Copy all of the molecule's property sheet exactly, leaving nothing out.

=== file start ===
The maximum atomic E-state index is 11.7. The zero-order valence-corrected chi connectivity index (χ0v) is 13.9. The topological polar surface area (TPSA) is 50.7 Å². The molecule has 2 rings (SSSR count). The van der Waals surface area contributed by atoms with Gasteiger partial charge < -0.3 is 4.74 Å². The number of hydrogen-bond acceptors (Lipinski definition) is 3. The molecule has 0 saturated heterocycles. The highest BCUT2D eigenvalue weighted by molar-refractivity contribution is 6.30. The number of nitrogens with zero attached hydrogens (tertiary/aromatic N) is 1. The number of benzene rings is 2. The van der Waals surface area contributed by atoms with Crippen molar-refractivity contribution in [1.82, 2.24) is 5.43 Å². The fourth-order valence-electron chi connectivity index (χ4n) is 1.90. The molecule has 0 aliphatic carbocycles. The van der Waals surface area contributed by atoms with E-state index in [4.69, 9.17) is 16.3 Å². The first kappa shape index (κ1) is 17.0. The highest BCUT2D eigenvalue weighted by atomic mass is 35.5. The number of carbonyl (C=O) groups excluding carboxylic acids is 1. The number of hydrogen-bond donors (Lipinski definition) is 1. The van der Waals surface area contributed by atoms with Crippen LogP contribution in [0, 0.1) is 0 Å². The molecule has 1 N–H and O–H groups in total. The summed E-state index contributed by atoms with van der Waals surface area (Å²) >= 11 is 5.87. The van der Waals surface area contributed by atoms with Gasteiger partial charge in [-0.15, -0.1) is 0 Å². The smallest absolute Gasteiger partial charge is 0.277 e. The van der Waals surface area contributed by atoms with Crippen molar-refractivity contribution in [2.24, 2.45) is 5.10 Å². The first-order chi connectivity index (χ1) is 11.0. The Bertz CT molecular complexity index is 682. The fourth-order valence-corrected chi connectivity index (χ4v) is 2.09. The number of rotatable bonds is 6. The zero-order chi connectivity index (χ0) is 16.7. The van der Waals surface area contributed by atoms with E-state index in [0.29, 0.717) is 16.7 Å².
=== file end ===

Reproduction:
The maximum atomic E-state index is 11.7. The zero-order valence-corrected chi connectivity index (χ0v) is 13.9. The topological polar surface area (TPSA) is 50.7 Å². The molecule has 2 rings (SSSR count). The van der Waals surface area contributed by atoms with Gasteiger partial charge < -0.3 is 4.74 Å². The number of hydrogen-bond acceptors (Lipinski definition) is 3. The molecule has 0 saturated heterocycles. The highest BCUT2D eigenvalue weighted by molar-refractivity contribution is 6.30. The number of nitrogens with zero attached hydrogens (tertiary/aromatic N) is 1. The number of benzene rings is 2. The van der Waals surface area contributed by atoms with Crippen molar-refractivity contribution in [1.82, 2.24) is 5.43 Å². The fourth-order valence-electron chi connectivity index (χ4n) is 1.90. The molecule has 0 aliphatic carbocycles. The van der Waals surface area contributed by atoms with E-state index in [4.69, 9.17) is 16.3 Å². The first kappa shape index (κ1) is 17.0. The highest BCUT2D eigenvalue weighted by atomic mass is 35.5. The number of carbonyl (C=O) groups excluding carboxylic acids is 1. The number of hydrogen-bond donors (Lipinski definition) is 1. The van der Waals surface area contributed by atoms with Crippen LogP contribution in [0, 0.1) is 0 Å². The molecule has 1 N–H and O–H groups in total. The summed E-state index contributed by atoms with van der Waals surface area (Å²) >= 11 is 5.87. The van der Waals surface area contributed by atoms with Gasteiger partial charge in [-0.15, -0.1) is 0 Å². The smallest absolute Gasteiger partial charge is 0.277 e. The van der Waals surface area contributed by atoms with Crippen molar-refractivity contribution in [2.24, 2.45) is 5.10 Å². The first-order chi connectivity index (χ1) is 11.0. The Bertz CT molecular complexity index is 682. The fourth-order valence-corrected chi connectivity index (χ4v) is 2.09. The number of rotatable bonds is 6. The zero-order chi connectivity index (χ0) is 16.7. The van der Waals surface area contributed by atoms with E-state index in [0.29, 0.717) is 16.7 Å².